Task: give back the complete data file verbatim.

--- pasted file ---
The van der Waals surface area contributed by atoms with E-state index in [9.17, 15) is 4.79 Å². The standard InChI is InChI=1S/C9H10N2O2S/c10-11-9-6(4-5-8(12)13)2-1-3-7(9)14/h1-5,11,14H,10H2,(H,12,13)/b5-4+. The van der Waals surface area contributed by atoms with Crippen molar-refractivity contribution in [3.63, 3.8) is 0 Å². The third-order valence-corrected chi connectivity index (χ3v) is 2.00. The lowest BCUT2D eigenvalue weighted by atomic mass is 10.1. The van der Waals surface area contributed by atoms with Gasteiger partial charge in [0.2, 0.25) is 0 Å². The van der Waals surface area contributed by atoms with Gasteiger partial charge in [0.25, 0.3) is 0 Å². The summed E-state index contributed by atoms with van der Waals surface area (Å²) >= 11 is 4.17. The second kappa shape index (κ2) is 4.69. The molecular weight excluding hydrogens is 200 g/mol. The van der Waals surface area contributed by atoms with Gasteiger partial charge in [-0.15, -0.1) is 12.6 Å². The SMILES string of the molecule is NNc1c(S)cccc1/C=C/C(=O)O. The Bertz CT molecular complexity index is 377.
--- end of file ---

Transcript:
The van der Waals surface area contributed by atoms with E-state index in [9.17, 15) is 4.79 Å². The standard InChI is InChI=1S/C9H10N2O2S/c10-11-9-6(4-5-8(12)13)2-1-3-7(9)14/h1-5,11,14H,10H2,(H,12,13)/b5-4+. The van der Waals surface area contributed by atoms with Crippen molar-refractivity contribution in [3.63, 3.8) is 0 Å². The third-order valence-corrected chi connectivity index (χ3v) is 2.00. The lowest BCUT2D eigenvalue weighted by atomic mass is 10.1. The van der Waals surface area contributed by atoms with Gasteiger partial charge in [0.2, 0.25) is 0 Å². The van der Waals surface area contributed by atoms with Gasteiger partial charge in [0.25, 0.3) is 0 Å². The summed E-state index contributed by atoms with van der Waals surface area (Å²) >= 11 is 4.17. The second kappa shape index (κ2) is 4.69. The molecular weight excluding hydrogens is 200 g/mol. The van der Waals surface area contributed by atoms with Gasteiger partial charge in [-0.15, -0.1) is 12.6 Å². The SMILES string of the molecule is NNc1c(S)cccc1/C=C/C(=O)O. The Bertz CT molecular complexity index is 377.